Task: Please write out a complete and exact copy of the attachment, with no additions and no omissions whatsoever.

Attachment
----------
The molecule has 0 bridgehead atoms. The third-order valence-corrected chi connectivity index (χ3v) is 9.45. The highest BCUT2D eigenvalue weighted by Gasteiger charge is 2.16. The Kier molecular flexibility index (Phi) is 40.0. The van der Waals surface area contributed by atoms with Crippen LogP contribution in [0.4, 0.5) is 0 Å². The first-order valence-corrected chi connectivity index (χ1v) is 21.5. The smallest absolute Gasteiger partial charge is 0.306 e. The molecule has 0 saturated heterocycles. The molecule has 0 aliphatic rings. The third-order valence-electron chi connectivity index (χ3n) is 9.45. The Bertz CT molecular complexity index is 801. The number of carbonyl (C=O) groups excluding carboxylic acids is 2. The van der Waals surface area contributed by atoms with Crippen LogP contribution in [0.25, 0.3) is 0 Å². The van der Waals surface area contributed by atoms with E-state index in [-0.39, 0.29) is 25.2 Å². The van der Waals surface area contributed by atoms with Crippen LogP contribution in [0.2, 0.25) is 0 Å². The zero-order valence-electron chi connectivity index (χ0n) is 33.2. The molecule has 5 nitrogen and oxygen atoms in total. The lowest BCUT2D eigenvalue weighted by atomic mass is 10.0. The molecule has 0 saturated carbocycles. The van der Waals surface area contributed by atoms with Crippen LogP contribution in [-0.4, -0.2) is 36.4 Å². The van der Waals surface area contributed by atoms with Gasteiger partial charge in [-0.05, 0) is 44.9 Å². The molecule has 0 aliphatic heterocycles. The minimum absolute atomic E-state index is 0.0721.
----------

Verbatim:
The molecule has 0 bridgehead atoms. The third-order valence-corrected chi connectivity index (χ3v) is 9.45. The highest BCUT2D eigenvalue weighted by Gasteiger charge is 2.16. The Kier molecular flexibility index (Phi) is 40.0. The van der Waals surface area contributed by atoms with Crippen LogP contribution in [0.4, 0.5) is 0 Å². The first-order valence-corrected chi connectivity index (χ1v) is 21.5. The smallest absolute Gasteiger partial charge is 0.306 e. The molecule has 0 saturated heterocycles. The molecule has 0 aliphatic rings. The third-order valence-electron chi connectivity index (χ3n) is 9.45. The Bertz CT molecular complexity index is 801. The number of carbonyl (C=O) groups excluding carboxylic acids is 2. The van der Waals surface area contributed by atoms with Crippen LogP contribution in [0.25, 0.3) is 0 Å². The van der Waals surface area contributed by atoms with E-state index in [-0.39, 0.29) is 25.2 Å². The van der Waals surface area contributed by atoms with Crippen LogP contribution in [0.2, 0.25) is 0 Å². The zero-order valence-electron chi connectivity index (χ0n) is 33.2. The molecule has 5 nitrogen and oxygen atoms in total. The lowest BCUT2D eigenvalue weighted by atomic mass is 10.0. The molecule has 0 saturated carbocycles. The van der Waals surface area contributed by atoms with Crippen LogP contribution in [-0.4, -0.2) is 36.4 Å². The van der Waals surface area contributed by atoms with Gasteiger partial charge in [-0.05, 0) is 44.9 Å². The molecule has 0 aliphatic heterocycles. The minimum absolute atomic E-state index is 0.0721.